A Family Affair—Chipping in at Back-to-School Sales

Adolescence brings all sorts of wonderful gifts to the family unit, but it also can bring new life lessons like responsibility, sharing and contributing, among others.
One time of the year when this come to the fore is back-to-school when teens can contribute to what can be an expensive experience in restocking for the new school year.
“Many teens have summer jobs and those who want to help their parents out don’t just work to provide funds for parties and other entertainment pursuits,” says Antonia Aristizabal, teacher and mother of four. “This is especially true in two areas; buying new clothes for school – where students have very distinct tastes, often quite different than their parents–and in electronics, where they will always want the top model which might not be practical when it comes to the family budget.”
Sales consultants have heard this conversation in-store more than once.
Mom: “This model is on sale at a price we can afford.”
Teen:” “I’d rather have this one here; way more memory, better video card, better bundle overall. I’ll be able to do way more with it in school (to say nothing of all those new electronic games which, conveniently, aren’t mentioned here).”
Mom: “If you want that one, you’ll have to make up the difference with your summer money.”
Teen: “Deal.”
This is only part of the process. Both Mom and off-spring have been checking out the store flyers for weeks; Mom tracking the sales items and her beloved student doing likewise with the more elaborate models.
“Studying family back-to-school purchase patterns is what we do at Staples,” says Elena Delli Pizzi, category manager at Staples Canada. “That is especially true when there are more than one child returning to school; return to classes can prove to be prohibitively expensve for some families, especially with two or more kids preparing for the new school year. We have great options and prices right across the spectrum, especially in technology, and that includes tablets, 2-in-1s, laptops, electronic calculators of all sorts and smartphones. Mom’s immediate reflex is to seek sales, while her teen-age son and/or daughter seek quality electronics. What they both might not realize is that we have sales prices on tech products and other supplies, year-round.”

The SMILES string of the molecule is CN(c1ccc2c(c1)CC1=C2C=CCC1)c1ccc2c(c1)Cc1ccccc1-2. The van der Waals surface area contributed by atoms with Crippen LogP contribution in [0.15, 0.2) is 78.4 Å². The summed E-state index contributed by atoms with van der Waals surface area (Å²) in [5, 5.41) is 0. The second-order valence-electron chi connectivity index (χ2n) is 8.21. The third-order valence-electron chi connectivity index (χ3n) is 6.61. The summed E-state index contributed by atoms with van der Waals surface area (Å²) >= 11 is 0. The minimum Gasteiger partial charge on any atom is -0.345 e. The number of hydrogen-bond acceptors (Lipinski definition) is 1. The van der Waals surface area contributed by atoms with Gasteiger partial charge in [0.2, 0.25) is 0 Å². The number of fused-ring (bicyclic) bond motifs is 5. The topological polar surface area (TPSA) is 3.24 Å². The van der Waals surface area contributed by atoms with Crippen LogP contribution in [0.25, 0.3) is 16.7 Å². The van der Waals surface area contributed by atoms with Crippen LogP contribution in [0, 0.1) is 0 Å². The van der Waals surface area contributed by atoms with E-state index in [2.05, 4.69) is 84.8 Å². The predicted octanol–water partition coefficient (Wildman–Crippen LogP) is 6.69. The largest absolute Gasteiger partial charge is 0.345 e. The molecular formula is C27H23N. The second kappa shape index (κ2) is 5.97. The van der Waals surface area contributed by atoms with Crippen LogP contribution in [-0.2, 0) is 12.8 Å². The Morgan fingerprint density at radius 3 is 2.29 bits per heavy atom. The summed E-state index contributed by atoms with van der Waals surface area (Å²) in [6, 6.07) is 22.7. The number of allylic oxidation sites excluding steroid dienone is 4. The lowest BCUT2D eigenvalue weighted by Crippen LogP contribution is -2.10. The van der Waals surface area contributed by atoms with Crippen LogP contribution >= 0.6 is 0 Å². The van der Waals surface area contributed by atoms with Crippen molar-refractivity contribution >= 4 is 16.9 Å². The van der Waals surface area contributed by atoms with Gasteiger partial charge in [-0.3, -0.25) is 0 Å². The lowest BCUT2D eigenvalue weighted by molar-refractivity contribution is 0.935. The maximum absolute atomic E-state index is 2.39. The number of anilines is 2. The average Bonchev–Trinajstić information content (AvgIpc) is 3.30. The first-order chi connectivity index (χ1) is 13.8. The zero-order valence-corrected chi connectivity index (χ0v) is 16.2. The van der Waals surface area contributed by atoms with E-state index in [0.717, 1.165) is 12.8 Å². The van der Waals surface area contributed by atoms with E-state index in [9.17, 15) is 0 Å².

Knowing that his or her contribution might mean better quality supplies for a kid brother or sister is a bonus and a well-learned life lesson, and a feeling that they are paying their own way (which they soon will be doing anyway).
“We sell to families, and thus it behooves us to know a lot about them.”
To that end, Staples Canada commissioned a Back-to-School survey of Canadian shoppers–its second in two years–in July.
Among the findings were the following:

  • Eighty-two per cent of students found the in-store experience to be important, well ahead of their parents at 73%;

  • Sixty-seven per cent of students reported that the pressure to follow trends and fashions was important (while their parents came in at 61%);

  • Sixty-four per cent of parents prefer shopping with their kids (up from 62% in 2013).

The take away: Back-to-school is very much a family affair; and all of the participants have well-defined preferences.

By Adam

August 17, 2014